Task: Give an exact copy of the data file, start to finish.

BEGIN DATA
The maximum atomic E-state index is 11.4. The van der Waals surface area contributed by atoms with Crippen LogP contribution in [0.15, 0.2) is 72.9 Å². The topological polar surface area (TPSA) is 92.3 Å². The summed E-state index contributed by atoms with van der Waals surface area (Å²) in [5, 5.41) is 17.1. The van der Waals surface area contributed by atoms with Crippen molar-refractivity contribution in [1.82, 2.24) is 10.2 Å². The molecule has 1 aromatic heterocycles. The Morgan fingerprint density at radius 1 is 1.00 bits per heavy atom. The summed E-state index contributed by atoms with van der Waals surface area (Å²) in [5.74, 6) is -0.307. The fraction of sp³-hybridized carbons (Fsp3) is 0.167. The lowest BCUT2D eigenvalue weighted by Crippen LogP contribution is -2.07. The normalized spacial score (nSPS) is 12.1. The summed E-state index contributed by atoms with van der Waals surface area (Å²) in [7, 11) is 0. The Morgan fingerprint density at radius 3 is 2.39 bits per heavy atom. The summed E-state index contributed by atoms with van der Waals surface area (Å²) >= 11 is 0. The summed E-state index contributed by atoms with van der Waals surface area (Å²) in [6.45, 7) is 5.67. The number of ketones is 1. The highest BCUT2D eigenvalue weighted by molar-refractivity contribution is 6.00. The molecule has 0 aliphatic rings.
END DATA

The maximum atomic E-state index is 11.4. The van der Waals surface area contributed by atoms with Crippen LogP contribution in [0.15, 0.2) is 72.9 Å². The topological polar surface area (TPSA) is 92.3 Å². The summed E-state index contributed by atoms with van der Waals surface area (Å²) in [5, 5.41) is 17.1. The van der Waals surface area contributed by atoms with Crippen molar-refractivity contribution in [1.82, 2.24) is 10.2 Å². The molecule has 1 aromatic heterocycles. The Morgan fingerprint density at radius 1 is 1.00 bits per heavy atom. The summed E-state index contributed by atoms with van der Waals surface area (Å²) in [5.74, 6) is -0.307. The fraction of sp³-hybridized carbons (Fsp3) is 0.167. The lowest BCUT2D eigenvalue weighted by Crippen LogP contribution is -2.07. The normalized spacial score (nSPS) is 12.1. The summed E-state index contributed by atoms with van der Waals surface area (Å²) in [7, 11) is 0. The Morgan fingerprint density at radius 3 is 2.39 bits per heavy atom. The summed E-state index contributed by atoms with van der Waals surface area (Å²) >= 11 is 0. The summed E-state index contributed by atoms with van der Waals surface area (Å²) in [6.45, 7) is 5.67. The number of ketones is 1. The highest BCUT2D eigenvalue weighted by molar-refractivity contribution is 6.00. The molecule has 0 aliphatic rings.